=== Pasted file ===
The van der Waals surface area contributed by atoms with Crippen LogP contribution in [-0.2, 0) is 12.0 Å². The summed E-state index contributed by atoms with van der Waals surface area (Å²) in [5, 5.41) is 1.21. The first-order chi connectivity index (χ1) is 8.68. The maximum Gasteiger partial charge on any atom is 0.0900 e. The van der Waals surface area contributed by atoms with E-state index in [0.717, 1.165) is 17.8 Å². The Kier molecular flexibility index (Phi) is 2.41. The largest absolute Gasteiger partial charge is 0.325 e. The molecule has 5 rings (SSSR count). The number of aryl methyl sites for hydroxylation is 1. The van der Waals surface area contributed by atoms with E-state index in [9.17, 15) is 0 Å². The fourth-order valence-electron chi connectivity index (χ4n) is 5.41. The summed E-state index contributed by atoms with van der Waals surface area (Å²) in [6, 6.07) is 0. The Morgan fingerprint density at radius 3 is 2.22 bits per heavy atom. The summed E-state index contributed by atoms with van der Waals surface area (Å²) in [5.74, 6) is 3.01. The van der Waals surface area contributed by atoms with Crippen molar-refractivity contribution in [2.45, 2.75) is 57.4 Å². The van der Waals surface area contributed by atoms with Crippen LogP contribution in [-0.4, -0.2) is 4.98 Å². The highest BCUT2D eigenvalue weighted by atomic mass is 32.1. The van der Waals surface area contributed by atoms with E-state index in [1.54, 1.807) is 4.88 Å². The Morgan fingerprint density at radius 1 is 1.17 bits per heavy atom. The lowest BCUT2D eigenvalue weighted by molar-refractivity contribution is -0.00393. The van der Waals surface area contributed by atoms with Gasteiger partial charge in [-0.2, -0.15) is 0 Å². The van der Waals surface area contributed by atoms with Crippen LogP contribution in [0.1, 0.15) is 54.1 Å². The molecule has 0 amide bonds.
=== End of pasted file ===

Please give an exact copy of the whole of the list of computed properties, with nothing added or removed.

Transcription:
The van der Waals surface area contributed by atoms with Crippen LogP contribution in [-0.2, 0) is 12.0 Å². The summed E-state index contributed by atoms with van der Waals surface area (Å²) in [5, 5.41) is 1.21. The first-order chi connectivity index (χ1) is 8.68. The maximum Gasteiger partial charge on any atom is 0.0900 e. The van der Waals surface area contributed by atoms with E-state index in [0.717, 1.165) is 17.8 Å². The Kier molecular flexibility index (Phi) is 2.41. The largest absolute Gasteiger partial charge is 0.325 e. The molecule has 5 rings (SSSR count). The number of aryl methyl sites for hydroxylation is 1. The van der Waals surface area contributed by atoms with E-state index in [9.17, 15) is 0 Å². The fourth-order valence-electron chi connectivity index (χ4n) is 5.41. The summed E-state index contributed by atoms with van der Waals surface area (Å²) in [6, 6.07) is 0. The Morgan fingerprint density at radius 3 is 2.22 bits per heavy atom. The summed E-state index contributed by atoms with van der Waals surface area (Å²) in [5.74, 6) is 3.01. The van der Waals surface area contributed by atoms with Crippen molar-refractivity contribution in [2.45, 2.75) is 57.4 Å². The van der Waals surface area contributed by atoms with Crippen LogP contribution in [-0.4, -0.2) is 4.98 Å². The highest BCUT2D eigenvalue weighted by atomic mass is 32.1. The van der Waals surface area contributed by atoms with E-state index in [1.54, 1.807) is 4.88 Å². The Morgan fingerprint density at radius 1 is 1.17 bits per heavy atom. The lowest BCUT2D eigenvalue weighted by molar-refractivity contribution is -0.00393. The van der Waals surface area contributed by atoms with Gasteiger partial charge in [-0.2, -0.15) is 0 Å². The van der Waals surface area contributed by atoms with Crippen LogP contribution in [0.1, 0.15) is 54.1 Å². The molecule has 0 amide bonds.